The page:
A cherry blossom festival is held in New York City every April. Some 600 cherry blossom trees lined on Roosevelt Island, situated east side of Manhattan, bloom just like the cherry trees adorned on the streets of Seoul’s Yeouido. The pink cherry blossoms fluttering in the breeze on the East River against the skyscrapers of Manhattan is a sight to behold and can be only enjoyed in the spring. Some 30,000 New Yorkers, weary of the long winter and eager to enjoy spring, gathered at the cherry blossom festival, which started on Saturday.
This year’s festival is particularly special because the cherry blossoms are associated with love for humanity and a tragic history. The festival first started in 2011, when the Great East Japan Earthquake took place. The American people did not turn a blind eye to the Japanese people who lost their houses and families to the earthquake and tsunami. The Japanese community in the U.S. started the cherry blossom festival, which celebrates its ninth year, to raise funds.
The Franklin D. Roosevelt Four Freedoms Park, created in memorial of the revered President Franklin Roosevelt, can be found near the cherry blossom lanes of the East River. The park is named after the former president’s Four Freedoms speech -- freedom of speech, freedom of worship, freedom from want, and freedom from fear, which presented four fundamental freedoms that people "everywhere in the world" ought to enjoy.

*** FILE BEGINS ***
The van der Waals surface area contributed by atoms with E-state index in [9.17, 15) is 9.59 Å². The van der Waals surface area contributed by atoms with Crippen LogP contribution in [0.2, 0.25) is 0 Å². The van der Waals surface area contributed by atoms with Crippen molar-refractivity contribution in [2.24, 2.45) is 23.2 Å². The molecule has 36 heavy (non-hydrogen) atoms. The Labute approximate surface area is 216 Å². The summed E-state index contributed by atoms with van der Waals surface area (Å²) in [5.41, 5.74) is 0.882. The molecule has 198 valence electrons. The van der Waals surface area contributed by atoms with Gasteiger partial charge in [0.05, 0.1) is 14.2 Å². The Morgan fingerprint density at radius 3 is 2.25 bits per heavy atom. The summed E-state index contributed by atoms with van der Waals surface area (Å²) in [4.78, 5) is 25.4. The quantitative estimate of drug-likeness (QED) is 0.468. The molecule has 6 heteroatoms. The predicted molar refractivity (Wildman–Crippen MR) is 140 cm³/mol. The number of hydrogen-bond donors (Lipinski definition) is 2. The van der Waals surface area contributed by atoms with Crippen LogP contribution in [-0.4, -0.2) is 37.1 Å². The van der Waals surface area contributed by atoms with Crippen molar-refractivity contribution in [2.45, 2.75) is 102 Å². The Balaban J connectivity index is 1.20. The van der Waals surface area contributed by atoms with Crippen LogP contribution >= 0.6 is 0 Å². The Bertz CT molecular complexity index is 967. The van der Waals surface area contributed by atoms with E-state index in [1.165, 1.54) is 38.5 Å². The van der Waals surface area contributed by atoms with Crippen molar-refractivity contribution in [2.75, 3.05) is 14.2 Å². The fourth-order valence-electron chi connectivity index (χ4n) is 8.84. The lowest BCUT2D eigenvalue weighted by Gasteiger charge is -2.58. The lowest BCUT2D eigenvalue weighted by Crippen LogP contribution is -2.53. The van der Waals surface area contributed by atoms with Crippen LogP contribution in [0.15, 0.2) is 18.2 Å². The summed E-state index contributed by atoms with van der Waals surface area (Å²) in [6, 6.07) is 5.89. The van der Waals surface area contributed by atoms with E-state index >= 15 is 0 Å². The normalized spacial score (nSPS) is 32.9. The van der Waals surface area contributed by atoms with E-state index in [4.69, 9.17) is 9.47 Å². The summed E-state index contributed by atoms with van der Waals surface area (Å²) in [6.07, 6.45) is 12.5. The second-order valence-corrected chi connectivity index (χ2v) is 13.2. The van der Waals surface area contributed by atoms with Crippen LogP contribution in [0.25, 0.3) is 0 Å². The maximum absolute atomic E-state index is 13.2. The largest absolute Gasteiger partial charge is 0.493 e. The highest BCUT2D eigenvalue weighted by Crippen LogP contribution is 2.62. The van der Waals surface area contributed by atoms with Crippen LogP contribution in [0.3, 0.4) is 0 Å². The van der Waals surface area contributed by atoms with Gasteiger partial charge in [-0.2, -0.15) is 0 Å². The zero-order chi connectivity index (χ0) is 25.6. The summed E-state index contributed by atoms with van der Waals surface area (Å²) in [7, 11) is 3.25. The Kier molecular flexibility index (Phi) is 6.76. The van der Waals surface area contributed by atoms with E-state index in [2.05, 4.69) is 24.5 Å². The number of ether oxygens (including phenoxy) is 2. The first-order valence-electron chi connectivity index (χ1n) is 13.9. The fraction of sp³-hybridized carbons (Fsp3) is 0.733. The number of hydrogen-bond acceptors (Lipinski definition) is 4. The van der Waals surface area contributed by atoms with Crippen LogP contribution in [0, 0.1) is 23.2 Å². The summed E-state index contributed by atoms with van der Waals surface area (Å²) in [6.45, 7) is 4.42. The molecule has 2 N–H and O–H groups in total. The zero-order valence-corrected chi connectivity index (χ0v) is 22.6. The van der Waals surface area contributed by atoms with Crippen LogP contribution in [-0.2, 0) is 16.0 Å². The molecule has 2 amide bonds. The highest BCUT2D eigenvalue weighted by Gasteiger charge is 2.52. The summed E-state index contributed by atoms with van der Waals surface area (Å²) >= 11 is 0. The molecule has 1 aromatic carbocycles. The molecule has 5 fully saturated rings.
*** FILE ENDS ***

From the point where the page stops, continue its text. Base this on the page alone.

Visitors to the park found a very special artwork project: "Freedom from Fear/Yellow Bowl Project" by American ceramic artist and journalist Setsuko Winchester. One hundred twenty hand-made ceramic yellow bowls, about the size of a hand palm, were placed on a rail near the sculpture of President Roosevelt. Each bowl represents some 120,000 Japanese-Americans, who had been detailed in 10 facilities in the U.S. after the Japanese army’s attack on Pearl Harbor in 1941.
One year after Roosevelt’s Four Freedom speech on Feb. 19, 1942, the U.S. government decided to detain 120,000 Japanese-Americans through an administrative order. Two thirds were adults and a third were children. They were detained for having Japanese ancestry. The Japanese-American ceramicist wrote that “these people, who were mostly U.S. citizens, were excluded from the four freedoms written in the nearby wall.” The project was removed after the festival, but the historical awareness of the U.S., which does not shy away from its past faults, will be remembered by many.
The 120,000 Japanese Americans suffered 77 years ago due to Japanese militarism and U.S. discrimination. The agony they suffered would not be different from the pain borne by some 30 million Koreans who were excluded from the four freedoms for 35 years under Japanese colonial rule. The politicians of Korea, the U.S. and Japan should visit Roosevelt Island in April, before the cherry blossoms go away.
Yong Park email@example.com